Joe Biden and Kamala Harris put Donald Trump and Mike Pence on the crossroad


Kamala Harris and Joe Biden election

Addressing journalists a few hours after midnight at the White House, Donald Trump had lamented upon his opponent, Joe Biden, saying that "all voting must stop" and accusing without evidence to the Democrats of fraud.

He proceeded to hit his thoughts on Twitter, leading the social media platform to label various tweets as "disputed" or "misleading."

Dramatic debates and a violent campaign had already defaced the status of the US democratic system overseas this year, but the sight of the American leader honestly seeking to delegitimize the vote was still a shock for many.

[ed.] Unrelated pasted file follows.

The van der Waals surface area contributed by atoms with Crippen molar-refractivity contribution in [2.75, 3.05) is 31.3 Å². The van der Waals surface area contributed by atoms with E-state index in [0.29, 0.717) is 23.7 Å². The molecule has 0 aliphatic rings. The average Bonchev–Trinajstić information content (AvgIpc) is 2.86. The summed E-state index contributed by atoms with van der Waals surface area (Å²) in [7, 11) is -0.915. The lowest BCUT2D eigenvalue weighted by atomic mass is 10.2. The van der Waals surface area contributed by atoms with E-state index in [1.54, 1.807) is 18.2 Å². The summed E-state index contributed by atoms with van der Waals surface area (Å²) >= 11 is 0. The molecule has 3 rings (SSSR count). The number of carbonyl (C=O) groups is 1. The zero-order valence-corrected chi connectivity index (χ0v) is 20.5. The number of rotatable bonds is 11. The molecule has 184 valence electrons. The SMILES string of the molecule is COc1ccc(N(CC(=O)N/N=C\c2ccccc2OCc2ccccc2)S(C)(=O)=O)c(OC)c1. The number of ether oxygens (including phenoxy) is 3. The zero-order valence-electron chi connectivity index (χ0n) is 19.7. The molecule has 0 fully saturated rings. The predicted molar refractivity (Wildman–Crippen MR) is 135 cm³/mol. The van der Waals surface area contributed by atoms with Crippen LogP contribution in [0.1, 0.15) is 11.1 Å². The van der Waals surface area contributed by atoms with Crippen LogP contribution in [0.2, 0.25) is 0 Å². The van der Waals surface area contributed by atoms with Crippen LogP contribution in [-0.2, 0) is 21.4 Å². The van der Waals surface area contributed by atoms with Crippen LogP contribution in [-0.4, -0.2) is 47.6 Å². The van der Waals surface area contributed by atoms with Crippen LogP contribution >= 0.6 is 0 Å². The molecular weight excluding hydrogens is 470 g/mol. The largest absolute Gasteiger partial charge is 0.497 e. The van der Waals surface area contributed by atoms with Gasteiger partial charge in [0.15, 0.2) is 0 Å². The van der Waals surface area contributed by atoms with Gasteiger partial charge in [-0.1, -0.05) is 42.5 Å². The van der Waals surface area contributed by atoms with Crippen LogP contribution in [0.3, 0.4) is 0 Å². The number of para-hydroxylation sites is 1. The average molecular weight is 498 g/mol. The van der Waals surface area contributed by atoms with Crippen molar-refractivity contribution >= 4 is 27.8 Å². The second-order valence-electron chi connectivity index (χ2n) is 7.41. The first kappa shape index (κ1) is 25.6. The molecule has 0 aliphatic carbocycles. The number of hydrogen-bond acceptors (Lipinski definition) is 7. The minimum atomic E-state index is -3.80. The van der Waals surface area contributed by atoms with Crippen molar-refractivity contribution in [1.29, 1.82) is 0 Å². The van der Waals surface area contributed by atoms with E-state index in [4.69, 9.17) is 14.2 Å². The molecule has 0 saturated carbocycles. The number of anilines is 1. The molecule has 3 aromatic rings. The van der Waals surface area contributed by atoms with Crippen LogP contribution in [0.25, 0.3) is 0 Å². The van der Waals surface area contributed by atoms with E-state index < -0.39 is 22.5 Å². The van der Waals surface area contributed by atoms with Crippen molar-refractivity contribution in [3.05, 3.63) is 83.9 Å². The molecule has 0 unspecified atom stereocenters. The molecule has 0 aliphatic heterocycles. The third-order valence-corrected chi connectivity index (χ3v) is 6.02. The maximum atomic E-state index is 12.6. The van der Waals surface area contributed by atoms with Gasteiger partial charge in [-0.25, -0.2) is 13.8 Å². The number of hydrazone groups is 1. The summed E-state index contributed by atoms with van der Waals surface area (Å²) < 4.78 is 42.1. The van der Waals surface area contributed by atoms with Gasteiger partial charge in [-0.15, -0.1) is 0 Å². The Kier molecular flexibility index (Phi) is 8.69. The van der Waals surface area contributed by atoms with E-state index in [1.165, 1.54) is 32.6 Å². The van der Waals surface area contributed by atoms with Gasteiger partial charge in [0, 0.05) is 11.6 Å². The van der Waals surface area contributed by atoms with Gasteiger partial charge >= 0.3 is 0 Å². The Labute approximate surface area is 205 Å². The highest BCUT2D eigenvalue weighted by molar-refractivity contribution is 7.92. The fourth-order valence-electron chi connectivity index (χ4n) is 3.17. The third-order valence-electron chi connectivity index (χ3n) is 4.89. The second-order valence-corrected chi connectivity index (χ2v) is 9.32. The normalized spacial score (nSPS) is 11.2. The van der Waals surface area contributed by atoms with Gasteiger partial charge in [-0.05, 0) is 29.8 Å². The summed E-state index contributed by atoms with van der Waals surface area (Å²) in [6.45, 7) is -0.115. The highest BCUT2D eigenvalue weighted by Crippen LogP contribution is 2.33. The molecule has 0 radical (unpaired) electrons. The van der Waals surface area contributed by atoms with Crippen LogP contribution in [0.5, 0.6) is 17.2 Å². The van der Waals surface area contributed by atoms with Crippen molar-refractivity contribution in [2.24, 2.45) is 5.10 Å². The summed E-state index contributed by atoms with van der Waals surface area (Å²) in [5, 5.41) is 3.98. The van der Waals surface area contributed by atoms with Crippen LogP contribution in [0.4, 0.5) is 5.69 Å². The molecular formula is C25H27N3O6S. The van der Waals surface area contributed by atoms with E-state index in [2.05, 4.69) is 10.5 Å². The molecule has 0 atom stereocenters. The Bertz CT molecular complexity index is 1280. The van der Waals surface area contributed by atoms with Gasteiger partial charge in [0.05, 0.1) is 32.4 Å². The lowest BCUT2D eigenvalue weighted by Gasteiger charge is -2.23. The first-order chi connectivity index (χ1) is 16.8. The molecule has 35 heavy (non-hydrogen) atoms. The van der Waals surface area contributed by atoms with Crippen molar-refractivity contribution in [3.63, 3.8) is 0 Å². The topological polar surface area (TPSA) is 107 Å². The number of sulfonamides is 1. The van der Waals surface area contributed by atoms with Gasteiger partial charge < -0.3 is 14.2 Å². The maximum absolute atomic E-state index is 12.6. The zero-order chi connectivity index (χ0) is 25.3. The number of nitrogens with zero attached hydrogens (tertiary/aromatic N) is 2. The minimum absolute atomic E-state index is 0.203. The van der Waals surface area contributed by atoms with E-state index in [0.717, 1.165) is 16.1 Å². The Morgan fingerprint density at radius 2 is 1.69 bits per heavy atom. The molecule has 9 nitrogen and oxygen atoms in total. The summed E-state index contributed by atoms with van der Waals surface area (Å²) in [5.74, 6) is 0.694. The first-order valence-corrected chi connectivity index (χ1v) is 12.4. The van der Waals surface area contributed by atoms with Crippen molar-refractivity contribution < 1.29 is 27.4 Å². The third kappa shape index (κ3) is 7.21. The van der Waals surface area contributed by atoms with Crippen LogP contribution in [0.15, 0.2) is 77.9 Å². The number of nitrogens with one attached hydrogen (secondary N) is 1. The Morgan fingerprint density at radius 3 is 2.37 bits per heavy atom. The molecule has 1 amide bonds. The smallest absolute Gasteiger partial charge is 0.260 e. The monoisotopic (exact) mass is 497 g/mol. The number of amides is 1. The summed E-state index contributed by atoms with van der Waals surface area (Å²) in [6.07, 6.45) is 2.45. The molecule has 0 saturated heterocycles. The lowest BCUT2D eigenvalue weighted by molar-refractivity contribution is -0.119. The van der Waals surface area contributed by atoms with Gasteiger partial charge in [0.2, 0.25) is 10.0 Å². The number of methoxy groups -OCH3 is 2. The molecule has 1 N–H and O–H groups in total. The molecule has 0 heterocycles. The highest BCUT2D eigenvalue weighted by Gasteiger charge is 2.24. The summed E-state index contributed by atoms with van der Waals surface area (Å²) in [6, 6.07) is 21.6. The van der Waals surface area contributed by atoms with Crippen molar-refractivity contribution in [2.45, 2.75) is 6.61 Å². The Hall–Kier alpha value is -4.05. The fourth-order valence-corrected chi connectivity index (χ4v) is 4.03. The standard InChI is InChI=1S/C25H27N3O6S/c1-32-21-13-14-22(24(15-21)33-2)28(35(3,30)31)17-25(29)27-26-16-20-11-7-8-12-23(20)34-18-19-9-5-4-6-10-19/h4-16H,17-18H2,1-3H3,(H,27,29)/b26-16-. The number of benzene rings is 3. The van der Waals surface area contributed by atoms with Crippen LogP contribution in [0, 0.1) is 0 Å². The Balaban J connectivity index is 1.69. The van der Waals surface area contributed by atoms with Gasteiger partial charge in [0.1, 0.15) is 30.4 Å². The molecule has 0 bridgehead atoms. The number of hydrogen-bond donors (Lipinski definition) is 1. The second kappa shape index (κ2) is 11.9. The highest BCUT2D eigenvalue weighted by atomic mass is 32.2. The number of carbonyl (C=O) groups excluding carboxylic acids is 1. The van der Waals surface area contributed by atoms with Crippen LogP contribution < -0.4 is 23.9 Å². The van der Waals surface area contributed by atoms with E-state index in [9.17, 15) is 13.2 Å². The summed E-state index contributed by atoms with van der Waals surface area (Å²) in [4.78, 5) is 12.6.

Trump's remarks were addressed with fear in many countries, and some joviality in others, where authorities of the US have long blamed Washington of deception concerning democratic rights.

Speaking Wednesday, German Defense Minister Annegret Kramp Karrenbauer said the US faced a "very explosive situation" and a potential crisis "this election has not been decided ... votes are still being counted (but) the battle over the legitimacy of the result, however it turns out, has begun."

In the United Kingdom, Prime Minister Boris Johnson declined to talk on the election, though former foreign minister and Conservative Party lawmaker Jeremy Hunt told the BBC a "huge argument about the process" would "put a smile on the face of people like President Putin and President Xi who will look at their people and say, 'Are you not pleased we have not got any of this mess?' and that would be an absolute disaster."

"We must remember that the reputation of democracy across the world is at stake here," Hunt added.

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